Product: Bullet Resistant Fiberglass
Attack Resistant Steel Doors and Frames (June 8, 2022), Bullet Resistant Glass meeting UL 752 (June 1, 2022), A Better Backglazing Window System For Enhanced Office Security (May 23, 2022), [VIDEO] New Removable Backglazing System for Ballistic Protection (April 20, 2022), Benefits of Prefab Guard Booths (March 7, 2022), Learn the best security practices for corporate offices in live-fire demonstration [video] (December 7, 2021), Improving Ballistic Resistance for Enhanced Government Security (November 8, 2021), Strengthen Your Bank Security Procedures (October 18, 2021), Bullet Resistant Steel Doors & Frames (August 25, 2021), Bullet-resistant windows with voice-transmission options (July 5, 2021)
Closed-Cell Insulation (June 15, 2022), Prefabricated, pre-insulated, secondary containment and conduit piping systems for industrial and commercial applications (June 3, 2022), Expert studies show that the Xypex non-soluble crystalline structures protect & heal concrete from within (April 12, 2022), Tyvek vs GreenGuard: Choosing the Best Housewrap for Your Project (February 9, 2022), Ozone Resistant TPV Waterstops (January 24, 2022), Moisture Management in Building (January 14, 2022), Ventilating the top and bottom of a cavity wall (October 27, 2021), TIGER Drylac® powder coatings for agricultural and construction machinery (September 10, 2021), Looking for better fire-rated horizontal membrane assemblies? (August 11, 2021), New University In Georgia Benefits From Penetron Technology (July 14, 2021)
Do OSHA Drone Inspections Increase the Need for Proper Roof Fall Protection? (June 29, 2022), Common Sheet Lead Questions (June 27, 2022), Physical Security in Layers: Turnstile Locations on a Corporate Campus (June 17, 2022), Attack Resistant Steel Doors and Frames (June 8, 2022), Bullet Resistant Glass meeting UL 752 (June 1, 2022), How can you customize a bike rack to incorporate your logo? (May 27, 2022), Temporary Overlay Markers (TOM) - Road Markers (May 25, 2022), 6 Common Places Fires in Buildings Begin (May 20, 2022), Bollard Installation Tricks: How to Install into Pavers (May 16, 2022), Bil-Guard 2.0: designed with worker safety in mind (May 11, 2022)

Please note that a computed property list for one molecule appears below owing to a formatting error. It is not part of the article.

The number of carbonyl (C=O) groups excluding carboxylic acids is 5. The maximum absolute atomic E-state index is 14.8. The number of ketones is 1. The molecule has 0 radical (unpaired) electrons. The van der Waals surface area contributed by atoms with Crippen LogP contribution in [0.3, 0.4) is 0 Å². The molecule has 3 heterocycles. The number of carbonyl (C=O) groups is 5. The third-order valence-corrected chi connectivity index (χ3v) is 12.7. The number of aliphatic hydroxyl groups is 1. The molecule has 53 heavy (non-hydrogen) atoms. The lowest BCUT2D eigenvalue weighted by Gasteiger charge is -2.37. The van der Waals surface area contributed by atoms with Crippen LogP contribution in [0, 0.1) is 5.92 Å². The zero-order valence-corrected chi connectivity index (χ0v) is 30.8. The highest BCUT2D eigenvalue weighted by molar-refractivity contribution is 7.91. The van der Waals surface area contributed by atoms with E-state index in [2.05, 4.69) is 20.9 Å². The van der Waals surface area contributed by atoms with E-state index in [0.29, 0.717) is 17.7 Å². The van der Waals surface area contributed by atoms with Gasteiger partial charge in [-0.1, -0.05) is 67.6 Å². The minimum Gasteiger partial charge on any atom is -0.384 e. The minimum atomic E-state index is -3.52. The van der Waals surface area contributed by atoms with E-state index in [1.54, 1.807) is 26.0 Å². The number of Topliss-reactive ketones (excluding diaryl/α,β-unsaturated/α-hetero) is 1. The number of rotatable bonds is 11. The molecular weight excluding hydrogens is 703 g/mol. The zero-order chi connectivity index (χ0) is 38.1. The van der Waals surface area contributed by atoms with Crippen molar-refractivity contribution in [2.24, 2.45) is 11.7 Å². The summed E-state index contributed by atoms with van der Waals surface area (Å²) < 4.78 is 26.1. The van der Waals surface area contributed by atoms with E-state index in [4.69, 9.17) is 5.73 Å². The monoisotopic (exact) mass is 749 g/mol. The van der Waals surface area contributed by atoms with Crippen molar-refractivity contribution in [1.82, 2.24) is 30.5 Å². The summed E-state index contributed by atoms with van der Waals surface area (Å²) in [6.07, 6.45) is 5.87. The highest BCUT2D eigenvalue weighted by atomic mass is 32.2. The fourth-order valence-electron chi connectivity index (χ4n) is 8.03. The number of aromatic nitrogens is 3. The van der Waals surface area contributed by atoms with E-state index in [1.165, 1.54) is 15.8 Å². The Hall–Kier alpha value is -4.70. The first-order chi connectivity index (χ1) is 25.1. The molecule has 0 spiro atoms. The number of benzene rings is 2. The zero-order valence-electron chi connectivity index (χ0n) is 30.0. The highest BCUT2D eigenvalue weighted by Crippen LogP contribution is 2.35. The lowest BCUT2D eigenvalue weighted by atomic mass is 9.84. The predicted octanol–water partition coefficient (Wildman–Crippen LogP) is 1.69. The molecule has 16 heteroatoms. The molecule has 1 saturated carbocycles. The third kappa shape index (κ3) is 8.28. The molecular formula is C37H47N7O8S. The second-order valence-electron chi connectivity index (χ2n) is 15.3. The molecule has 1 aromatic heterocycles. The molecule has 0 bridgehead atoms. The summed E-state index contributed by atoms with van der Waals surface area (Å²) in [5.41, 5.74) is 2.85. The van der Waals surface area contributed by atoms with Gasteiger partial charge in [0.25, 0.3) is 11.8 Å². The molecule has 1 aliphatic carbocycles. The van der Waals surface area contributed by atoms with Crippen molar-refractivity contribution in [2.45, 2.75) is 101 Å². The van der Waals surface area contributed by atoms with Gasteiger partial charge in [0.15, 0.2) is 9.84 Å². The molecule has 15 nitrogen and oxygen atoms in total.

Physical Security in Layers: Turnstile Locations on a Corporate Campus (June 17, 2022), Reduce Operating Expenses by Automating Package Management (June 13, 2022), Attack Resistant Steel Doors and Frames (June 8, 2022), The best mailboxes for single-family new construction in 2022 (June 6, 2022), A Better Backglazing Window System For Enhanced Office Security (May 23, 2022), [VIDEO] New Removable Backglazing System for Ballistic Protection (April 20, 2022), Brighten Your Space with Themed Bike Racks (March 17, 2022), Benefits of Prefab Guard Booths (March 7, 2022), Learn the best security practices for corporate offices in live-fire demonstration [video] (December 7, 2021), As America's Manufacturing Comes Back Online, Are Increases in OSHA Roof Safety Inspections on the Horizon? (November 15, 2021)
Timber Curtain Walls for Public-Facing Buildings (May 2, 2022), Safeguarding the Health of Building Occupants (April 25, 2022), A Dynamic Defense for Earthquake-Prone Zones (April 22, 2022), Folding Accordion Shutter provides immediate protection from hurricanes, storm and intrusion (April 18, 2022), TECTUM Create! Direct-Attach Ceiling and Wall Panels (April 6, 2022), Willard Shutter Grilles and Screens (March 28, 2022), Smoke Barrier and Partition Requirements: Everything You Need to Know (March 11, 2022), The Pros and Cons of Matte Black Hardware, Shower Pans and Trim in a Bathroom Remodel (March 9, 2022), Choosing the Best Faux Stone Panels: What You Need to Know Before Buying (March 2, 2022), MorZip® Roof & Wall Systems (February 2, 2022)